Hey! My name is Jessica and I am a Sophomore at Purdue University pursuing a B.S. in Mechanical Engineering. I have always been fascinated by how mechanical objects work and how your imagination can inspire you to create anything. I first became interested in engineering when I realized that I greatly enjoyed math, science, and collaborating with other students like myself! During my exciting experience at BlueStamp Engineering, I created an LED Cube 4x4x4, which incorporated tools and equipment similar to those used in the real world of engineering. My project involved the complete design cycle, with all the challenges, pitfalls, and rewards. I found failure to be a learning lesson, not an end destination. I was passionate about my project and became excited to understand the daily tasks an engineer faces. The insight I gained from this experience instilled in me a love for Mechanical Engineering. Below is the first project I created as an engineering student, I hope you enjoy!
For my main project I was determined to maximize my time in BlueStamp Engineering, so I decided to take on the 4x4x4 LED Cube! My inspiration for creating the cube came from my love for Christmas lights, and it was this inspiration that drove me to finish in the two weeks I had. The instructors and students in BlueStamp Engineering supported and encouraged me to persevere till the end! My goal was to obviously get the LEDs to light up, but to also express my creative side through coding! Since I was able to finish my project with three days remaining, I decided to incorporate a sound sensor to control when the LED light display would run, and for how long. I am grateful for this wonderful opportunity and I thank all of those talented people around me for increasing my love for the engineering field! Enjoy my video!
Bottom Layer Wiring to Cathode Columns
For my second milestone, I successfully completed wiring my LED Cube to the Arduino MEGA and breadboard. Since there were not enough pins on the Leonardo, to allow me to attach all of the wires, I switched to an Arduino MEGA! Before I could begin wiring, I had to understand how the breadboard’s functions. Each of the rows on the breadboard is connected horizontally, not vertically. But the power and ground are connected vertically. The positive sign represents power and the negative represents ground. Once I knew that I was ready to begin wiring! On the LED Cube, all of the columns are negative and the layers are positive, so the voltage travels up to the layers and then comes out through the columns. Since the voltage is traveling to four layers, there are four wires that are attached to Analog Pins A0-A3 and then end at the breadboard where 180 Ohm resistors wait to lower the current. Then after the resistors, there are four other wires that lead to the four pieces of galvanized wire that are attached to the positive layers. For the 16 negative columns, I wired them to the breadboard and then to 16 digital pins on the Arduino. Since I built the cube matrix with 4 positive layers and 16 negative columns, the only way to turn off an LED would be by setting both the layers and columns as OUTPUTS and setting everything HIGH in the Arduino coding. Then to turn them On I would just set one of them on LOW and the other HIGH. My goal for my final project is to understand how to code on the Arduino program and code my own display for the LED Cube.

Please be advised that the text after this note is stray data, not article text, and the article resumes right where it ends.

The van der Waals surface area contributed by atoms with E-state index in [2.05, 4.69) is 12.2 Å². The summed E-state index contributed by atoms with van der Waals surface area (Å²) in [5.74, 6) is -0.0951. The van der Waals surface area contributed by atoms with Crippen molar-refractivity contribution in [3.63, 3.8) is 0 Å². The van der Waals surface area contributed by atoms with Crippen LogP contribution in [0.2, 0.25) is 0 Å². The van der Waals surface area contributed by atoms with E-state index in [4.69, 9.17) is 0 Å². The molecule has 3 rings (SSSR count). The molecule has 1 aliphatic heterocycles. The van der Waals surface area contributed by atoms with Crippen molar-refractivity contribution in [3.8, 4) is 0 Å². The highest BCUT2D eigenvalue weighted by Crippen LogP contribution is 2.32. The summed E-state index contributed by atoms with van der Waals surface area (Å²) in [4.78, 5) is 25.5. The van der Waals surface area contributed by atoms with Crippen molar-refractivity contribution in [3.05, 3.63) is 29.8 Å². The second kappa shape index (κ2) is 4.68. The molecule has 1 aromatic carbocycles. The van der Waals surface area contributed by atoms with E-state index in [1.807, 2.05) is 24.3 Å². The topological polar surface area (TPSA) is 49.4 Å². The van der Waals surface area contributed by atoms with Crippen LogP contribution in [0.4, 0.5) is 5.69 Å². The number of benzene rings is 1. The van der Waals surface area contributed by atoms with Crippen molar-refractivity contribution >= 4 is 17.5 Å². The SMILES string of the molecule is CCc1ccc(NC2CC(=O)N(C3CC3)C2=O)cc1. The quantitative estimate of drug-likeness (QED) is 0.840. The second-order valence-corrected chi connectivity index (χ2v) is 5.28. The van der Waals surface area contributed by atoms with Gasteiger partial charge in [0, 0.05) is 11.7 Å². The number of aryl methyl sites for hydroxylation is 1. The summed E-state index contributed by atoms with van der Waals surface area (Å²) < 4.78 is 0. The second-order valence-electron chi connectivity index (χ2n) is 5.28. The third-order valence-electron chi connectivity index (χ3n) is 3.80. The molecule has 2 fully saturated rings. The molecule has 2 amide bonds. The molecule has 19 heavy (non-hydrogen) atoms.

For my first milestone I completed my LED Cube structure and drilled the holes in my project box. To build the LED Cube, I taped a template that I had to the back of my starter project box. Then I punched holes through the box so that I could set the LEDs in the holes. After I had done that, I bent the leads on the LEDs so that they would not touch each other when I start soldering. Once the first 16 LEDs have been placed snug in their own holes and the leads on them have been bent, they were ready for soldering. Firstly, I soldered all of the positive leads, anodes, together and made sure that they did not touch the negative leads, cathodes. Then I repeated this process three more times to end up with a total of four levels.
Starter Project -- Digital Multimeter
For my starter project I built a digital multimeter. The multimeter is a device that measures voltage, current, and resistance. The multimeter is made up of a PC board with resistors, capacitors, semiconductors, and other important miscellaneous items. To start off, the resistors soldered to the PC board restrict current flow through the circuit so that the current does not burn any other components inside the multimeter. In addition, to the resistors, there are capacitors which are two-terminal electrical components used to stop energy. They also block the flow of direct current while enabling the flow of indirect current. Then there are semiconductors such as diodes, which control direction of current flow, and transistors, which are used to amplify and switch electronic signals and electrical power.